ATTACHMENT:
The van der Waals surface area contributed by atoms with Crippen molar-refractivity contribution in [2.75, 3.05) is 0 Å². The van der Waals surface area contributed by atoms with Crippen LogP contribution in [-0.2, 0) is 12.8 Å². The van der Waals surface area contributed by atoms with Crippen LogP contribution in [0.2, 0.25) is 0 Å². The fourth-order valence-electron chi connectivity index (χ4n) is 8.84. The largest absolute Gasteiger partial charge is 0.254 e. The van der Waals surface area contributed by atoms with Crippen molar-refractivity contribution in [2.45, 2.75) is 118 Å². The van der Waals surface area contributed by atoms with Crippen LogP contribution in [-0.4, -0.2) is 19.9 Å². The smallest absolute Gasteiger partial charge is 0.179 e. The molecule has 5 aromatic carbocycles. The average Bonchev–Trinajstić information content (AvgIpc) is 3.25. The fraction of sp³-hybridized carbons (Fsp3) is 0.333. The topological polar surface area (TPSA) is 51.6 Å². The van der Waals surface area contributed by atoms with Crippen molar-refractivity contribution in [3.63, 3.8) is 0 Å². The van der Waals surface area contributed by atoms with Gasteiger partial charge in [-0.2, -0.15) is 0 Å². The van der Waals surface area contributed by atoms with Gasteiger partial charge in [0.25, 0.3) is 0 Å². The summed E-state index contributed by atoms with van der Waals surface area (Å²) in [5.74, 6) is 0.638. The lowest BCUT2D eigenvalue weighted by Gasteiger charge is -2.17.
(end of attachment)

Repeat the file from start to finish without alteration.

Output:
The van der Waals surface area contributed by atoms with Crippen molar-refractivity contribution in [2.75, 3.05) is 0 Å². The van der Waals surface area contributed by atoms with Crippen LogP contribution in [-0.2, 0) is 12.8 Å². The van der Waals surface area contributed by atoms with Crippen LogP contribution in [0.2, 0.25) is 0 Å². The fourth-order valence-electron chi connectivity index (χ4n) is 8.84. The largest absolute Gasteiger partial charge is 0.254 e. The van der Waals surface area contributed by atoms with Crippen molar-refractivity contribution in [2.45, 2.75) is 118 Å². The van der Waals surface area contributed by atoms with Crippen LogP contribution in [-0.4, -0.2) is 19.9 Å². The smallest absolute Gasteiger partial charge is 0.179 e. The molecule has 5 aromatic carbocycles. The average Bonchev–Trinajstić information content (AvgIpc) is 3.25. The fraction of sp³-hybridized carbons (Fsp3) is 0.333. The topological polar surface area (TPSA) is 51.6 Å². The van der Waals surface area contributed by atoms with Crippen molar-refractivity contribution in [3.63, 3.8) is 0 Å². The van der Waals surface area contributed by atoms with Gasteiger partial charge in [-0.2, -0.15) is 0 Å². The van der Waals surface area contributed by atoms with Gasteiger partial charge in [0.25, 0.3) is 0 Å². The summed E-state index contributed by atoms with van der Waals surface area (Å²) in [5.74, 6) is 0.638. The lowest BCUT2D eigenvalue weighted by Gasteiger charge is -2.17.